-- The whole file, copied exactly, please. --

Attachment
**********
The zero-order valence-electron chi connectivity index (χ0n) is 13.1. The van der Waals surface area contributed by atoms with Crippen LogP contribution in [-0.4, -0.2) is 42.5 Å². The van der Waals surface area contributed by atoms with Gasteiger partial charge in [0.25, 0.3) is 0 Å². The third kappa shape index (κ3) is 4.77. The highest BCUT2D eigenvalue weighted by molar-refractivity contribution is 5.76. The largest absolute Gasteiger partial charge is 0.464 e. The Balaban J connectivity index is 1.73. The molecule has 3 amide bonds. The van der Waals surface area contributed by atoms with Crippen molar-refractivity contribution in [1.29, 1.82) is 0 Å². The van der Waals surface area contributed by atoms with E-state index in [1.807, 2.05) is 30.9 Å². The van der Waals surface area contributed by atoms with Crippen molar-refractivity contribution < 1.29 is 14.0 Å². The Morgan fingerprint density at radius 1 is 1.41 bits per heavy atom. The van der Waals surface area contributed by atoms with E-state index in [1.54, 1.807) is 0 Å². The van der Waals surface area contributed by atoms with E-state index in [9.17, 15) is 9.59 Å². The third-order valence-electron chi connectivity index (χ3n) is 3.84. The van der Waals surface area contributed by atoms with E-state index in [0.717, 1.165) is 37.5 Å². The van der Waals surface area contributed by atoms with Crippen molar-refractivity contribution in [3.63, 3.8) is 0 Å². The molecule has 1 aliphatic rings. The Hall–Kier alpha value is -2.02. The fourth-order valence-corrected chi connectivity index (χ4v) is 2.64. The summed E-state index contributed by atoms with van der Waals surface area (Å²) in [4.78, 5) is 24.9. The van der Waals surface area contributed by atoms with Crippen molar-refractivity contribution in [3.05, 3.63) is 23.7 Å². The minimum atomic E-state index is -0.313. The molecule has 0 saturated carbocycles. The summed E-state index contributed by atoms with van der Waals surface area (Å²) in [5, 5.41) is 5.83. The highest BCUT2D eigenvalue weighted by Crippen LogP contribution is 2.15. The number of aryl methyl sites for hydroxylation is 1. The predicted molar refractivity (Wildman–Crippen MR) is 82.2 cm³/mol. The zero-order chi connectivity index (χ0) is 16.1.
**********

The zero-order valence-electron chi connectivity index (χ0n) is 13.1. The van der Waals surface area contributed by atoms with Crippen LogP contribution in [-0.4, -0.2) is 42.5 Å². The van der Waals surface area contributed by atoms with Gasteiger partial charge in [0.25, 0.3) is 0 Å². The third kappa shape index (κ3) is 4.77. The highest BCUT2D eigenvalue weighted by molar-refractivity contribution is 5.76. The largest absolute Gasteiger partial charge is 0.464 e. The Balaban J connectivity index is 1.73. The molecule has 3 amide bonds. The van der Waals surface area contributed by atoms with Crippen molar-refractivity contribution in [1.29, 1.82) is 0 Å². The van der Waals surface area contributed by atoms with E-state index in [1.807, 2.05) is 30.9 Å². The van der Waals surface area contributed by atoms with Crippen molar-refractivity contribution < 1.29 is 14.0 Å². The Morgan fingerprint density at radius 1 is 1.41 bits per heavy atom. The van der Waals surface area contributed by atoms with E-state index in [1.54, 1.807) is 0 Å². The van der Waals surface area contributed by atoms with E-state index in [9.17, 15) is 9.59 Å². The third-order valence-electron chi connectivity index (χ3n) is 3.84. The van der Waals surface area contributed by atoms with E-state index in [0.717, 1.165) is 37.5 Å². The van der Waals surface area contributed by atoms with Crippen molar-refractivity contribution in [3.63, 3.8) is 0 Å². The molecule has 1 aliphatic rings. The Hall–Kier alpha value is -2.02. The fourth-order valence-corrected chi connectivity index (χ4v) is 2.64. The summed E-state index contributed by atoms with van der Waals surface area (Å²) in [4.78, 5) is 24.9. The van der Waals surface area contributed by atoms with Crippen molar-refractivity contribution in [3.05, 3.63) is 23.7 Å². The minimum atomic E-state index is -0.313. The molecule has 0 saturated carbocycles. The summed E-state index contributed by atoms with van der Waals surface area (Å²) in [5, 5.41) is 5.83. The highest BCUT2D eigenvalue weighted by Crippen LogP contribution is 2.15. The number of aryl methyl sites for hydroxylation is 1. The predicted molar refractivity (Wildman–Crippen MR) is 82.2 cm³/mol. The zero-order chi connectivity index (χ0) is 16.1.